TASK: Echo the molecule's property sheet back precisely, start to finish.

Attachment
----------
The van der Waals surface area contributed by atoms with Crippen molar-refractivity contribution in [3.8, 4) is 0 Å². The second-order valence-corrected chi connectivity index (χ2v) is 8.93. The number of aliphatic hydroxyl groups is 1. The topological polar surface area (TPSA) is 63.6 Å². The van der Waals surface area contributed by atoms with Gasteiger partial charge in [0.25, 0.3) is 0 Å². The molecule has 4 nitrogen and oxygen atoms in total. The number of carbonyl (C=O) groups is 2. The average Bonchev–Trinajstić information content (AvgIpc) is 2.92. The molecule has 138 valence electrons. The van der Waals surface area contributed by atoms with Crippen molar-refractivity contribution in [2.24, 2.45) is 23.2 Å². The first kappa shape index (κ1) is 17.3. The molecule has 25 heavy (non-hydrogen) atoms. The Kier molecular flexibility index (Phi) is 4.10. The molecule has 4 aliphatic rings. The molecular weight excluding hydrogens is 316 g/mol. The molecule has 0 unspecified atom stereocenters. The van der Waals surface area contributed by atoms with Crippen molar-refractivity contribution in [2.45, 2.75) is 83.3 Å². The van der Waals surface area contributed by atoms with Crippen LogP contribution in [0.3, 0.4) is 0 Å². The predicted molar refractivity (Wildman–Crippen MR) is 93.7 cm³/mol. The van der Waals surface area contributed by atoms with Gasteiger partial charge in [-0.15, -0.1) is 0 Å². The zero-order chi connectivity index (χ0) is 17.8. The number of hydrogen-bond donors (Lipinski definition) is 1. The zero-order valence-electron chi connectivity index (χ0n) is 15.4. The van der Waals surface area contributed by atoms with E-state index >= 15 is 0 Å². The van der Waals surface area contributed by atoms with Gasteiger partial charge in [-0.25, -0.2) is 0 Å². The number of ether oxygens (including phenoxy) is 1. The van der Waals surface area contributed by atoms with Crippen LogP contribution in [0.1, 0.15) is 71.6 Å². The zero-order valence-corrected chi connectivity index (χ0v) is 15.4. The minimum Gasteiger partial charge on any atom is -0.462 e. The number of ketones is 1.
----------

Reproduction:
The van der Waals surface area contributed by atoms with Crippen molar-refractivity contribution in [3.8, 4) is 0 Å². The second-order valence-corrected chi connectivity index (χ2v) is 8.93. The number of aliphatic hydroxyl groups is 1. The topological polar surface area (TPSA) is 63.6 Å². The van der Waals surface area contributed by atoms with Gasteiger partial charge in [0.25, 0.3) is 0 Å². The molecule has 4 nitrogen and oxygen atoms in total. The number of carbonyl (C=O) groups is 2. The average Bonchev–Trinajstić information content (AvgIpc) is 2.92. The molecule has 138 valence electrons. The van der Waals surface area contributed by atoms with Crippen molar-refractivity contribution in [2.24, 2.45) is 23.2 Å². The first kappa shape index (κ1) is 17.3. The molecule has 25 heavy (non-hydrogen) atoms. The Kier molecular flexibility index (Phi) is 4.10. The molecule has 4 aliphatic rings. The molecular weight excluding hydrogens is 316 g/mol. The molecule has 0 unspecified atom stereocenters. The van der Waals surface area contributed by atoms with Crippen molar-refractivity contribution in [2.45, 2.75) is 83.3 Å². The van der Waals surface area contributed by atoms with Crippen LogP contribution in [0.3, 0.4) is 0 Å². The predicted molar refractivity (Wildman–Crippen MR) is 93.7 cm³/mol. The van der Waals surface area contributed by atoms with Gasteiger partial charge in [-0.15, -0.1) is 0 Å². The zero-order chi connectivity index (χ0) is 17.8. The number of hydrogen-bond donors (Lipinski definition) is 1. The zero-order valence-electron chi connectivity index (χ0n) is 15.4. The van der Waals surface area contributed by atoms with E-state index >= 15 is 0 Å². The van der Waals surface area contributed by atoms with Gasteiger partial charge in [-0.25, -0.2) is 0 Å². The number of ether oxygens (including phenoxy) is 1. The van der Waals surface area contributed by atoms with Crippen LogP contribution in [0.1, 0.15) is 71.6 Å². The zero-order valence-corrected chi connectivity index (χ0v) is 15.4. The minimum Gasteiger partial charge on any atom is -0.462 e. The number of ketones is 1.